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The Ultimate Local's Guide To The Best Mussels In Brussels

The Ultimate Local's Guide To The Best Mussels In Brussels
Aware that mussels are by far the tastiest seafood, Belgians have made this dish their national pride. It is said that mussels are the freshest during the months that end with ‘er’ — from September until December — but this is just a rough approximation and may change each year. Mussels are not only very tasty but also extremely nutritious; they contain desirable fats and are rich in vitamins and minerals. Here’s how, and where, to enjoy them.
Delicious home-cooked mussels I © Bernt Rostad/Flickr

How Belgians Eat It

With unrivaled skills in the matter, Belgians boil and serve the juicy shellfish in a casserole. Belgian fries and local beers to accompany the dish are a must. The national way of grabbing the juicy meat out of its shell is to use another empty shell, and throw the remaining shells into a deep bowl — mussels can be quite fun to eat. However, cooks should be scrupulous when it comes to mussels, for one rotten mussel can be poisonous. Therefore, it is better to choose a trustworthy restaurant that knows how to properly cook these delicious shellfish.

Chez Leon

Chez Leon is the specialist in mussels and is located in the heart of the capital. In an authentic and warm atmosphere, it serves a variety of traditional Belgian plates, but it is for its mussels that families and friends come here to eat. Focusing on quality, the cooks not only select the freshest mussels but also use the freshest ingredients available to prepare the sauce. To satisfy every appetite, mussels are prepared in a pot, à la plancha, or in foil.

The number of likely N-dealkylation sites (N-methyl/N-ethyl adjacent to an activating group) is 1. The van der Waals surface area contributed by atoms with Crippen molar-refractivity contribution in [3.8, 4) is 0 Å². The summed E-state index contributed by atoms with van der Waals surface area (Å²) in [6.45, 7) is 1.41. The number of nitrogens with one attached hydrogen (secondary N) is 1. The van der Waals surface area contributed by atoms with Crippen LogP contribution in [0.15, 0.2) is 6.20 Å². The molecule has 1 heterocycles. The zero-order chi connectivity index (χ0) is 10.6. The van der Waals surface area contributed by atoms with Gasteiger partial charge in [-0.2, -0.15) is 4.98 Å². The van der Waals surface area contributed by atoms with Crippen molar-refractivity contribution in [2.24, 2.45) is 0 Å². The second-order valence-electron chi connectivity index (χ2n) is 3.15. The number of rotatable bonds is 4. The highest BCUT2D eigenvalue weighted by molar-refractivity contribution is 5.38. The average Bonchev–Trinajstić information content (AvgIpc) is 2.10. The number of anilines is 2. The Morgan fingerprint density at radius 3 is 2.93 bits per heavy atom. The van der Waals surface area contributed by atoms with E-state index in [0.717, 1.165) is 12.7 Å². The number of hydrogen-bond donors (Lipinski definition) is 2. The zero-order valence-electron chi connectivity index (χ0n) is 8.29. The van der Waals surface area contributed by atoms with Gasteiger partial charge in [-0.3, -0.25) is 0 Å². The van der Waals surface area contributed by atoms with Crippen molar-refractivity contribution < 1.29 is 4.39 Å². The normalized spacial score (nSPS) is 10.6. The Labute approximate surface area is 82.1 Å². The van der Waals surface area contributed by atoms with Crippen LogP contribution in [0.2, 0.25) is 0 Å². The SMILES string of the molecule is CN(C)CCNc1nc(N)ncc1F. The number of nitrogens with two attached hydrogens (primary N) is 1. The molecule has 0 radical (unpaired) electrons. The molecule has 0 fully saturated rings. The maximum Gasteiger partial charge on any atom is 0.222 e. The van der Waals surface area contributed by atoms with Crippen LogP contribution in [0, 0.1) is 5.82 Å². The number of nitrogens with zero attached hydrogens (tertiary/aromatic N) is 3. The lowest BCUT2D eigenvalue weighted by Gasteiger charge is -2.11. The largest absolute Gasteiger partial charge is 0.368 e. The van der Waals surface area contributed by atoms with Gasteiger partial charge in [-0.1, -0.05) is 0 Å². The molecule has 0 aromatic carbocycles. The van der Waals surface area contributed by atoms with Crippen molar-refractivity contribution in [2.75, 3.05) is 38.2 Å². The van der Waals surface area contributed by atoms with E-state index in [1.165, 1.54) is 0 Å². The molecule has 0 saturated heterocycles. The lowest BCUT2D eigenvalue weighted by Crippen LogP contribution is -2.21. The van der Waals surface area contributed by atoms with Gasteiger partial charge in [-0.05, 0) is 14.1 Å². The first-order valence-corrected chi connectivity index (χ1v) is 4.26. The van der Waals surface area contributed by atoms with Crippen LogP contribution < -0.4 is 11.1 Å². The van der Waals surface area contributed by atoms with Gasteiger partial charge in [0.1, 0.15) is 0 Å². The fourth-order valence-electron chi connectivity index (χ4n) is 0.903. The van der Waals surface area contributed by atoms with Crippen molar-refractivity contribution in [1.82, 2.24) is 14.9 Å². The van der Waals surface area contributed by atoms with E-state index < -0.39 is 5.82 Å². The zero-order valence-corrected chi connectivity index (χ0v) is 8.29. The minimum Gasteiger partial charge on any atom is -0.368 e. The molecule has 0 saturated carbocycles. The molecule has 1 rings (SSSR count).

Chez Leon interior I Courtesy of Chez Leon
Casserole of Moules Courtesy of Chez Léon

While it’s not exactly located in Brussels’ city center, Le Zinneke remains one of the best restaurants in Belgium. It serves typical dishes from Brussels and is completely transparent as to the origins of the meat, fish and ingredients it uses. Le Zinneke is known to not only serve organic food but also respect the slow food movement. When mussels are in-season, the restaurant offers a daily supply of fresh shellfish from Zeeland, and prides itself on preparing mussels in 69 ways. If visiting during the summer, guests should ask to sit on the cozy terrace.

Located in the city center behind the most visited district, In’t Spinnekopke is attracting more and more out-of-towners. The bistro maintains its classic, authentic character — even the staff happens to be typically brusseleir — and unique ambiance in which customers can experience real Belgian specialties. In’t Spinnekopke, a well-respected restaurant, serves a wide variety of delectable mussels together with crusty Belgian fries and features excellent brown or blond beer brewed in Tubize. A very popular place, it is best to book in advance.

In’t Spinnekopke I © Bernt Rostad/Flickr

At Home

Food is tastier when prepared at home, and mussels are no exception. They are surprisingly easy and fast to prepare, plus there are many recipes that circulate on the Internet making it even easier. Ideally, mussels should be fresh when bought, which means they should be alive. Often, they come already washed, so the first step in selecting which ones to cook is to put them under cold water, and those shells that do not close by themselves after a few minutes are probably dead and should be thrown away. To boil mussels, little water is necessary as it is the steam that cooks the shellfish. Also, the casserole should only be filled halfway as mussels double in size when opened. Indeed, mussels open themselves when boiled — closed ones should be thrown out — which is a sign that they are ready to be served. And voilà, an authentic Belgian specialty at home! However, another way to avoid the uncertainty of cooking mussels — plus washing utensils with a strong smell of the sea — is to visit a Belgian friend.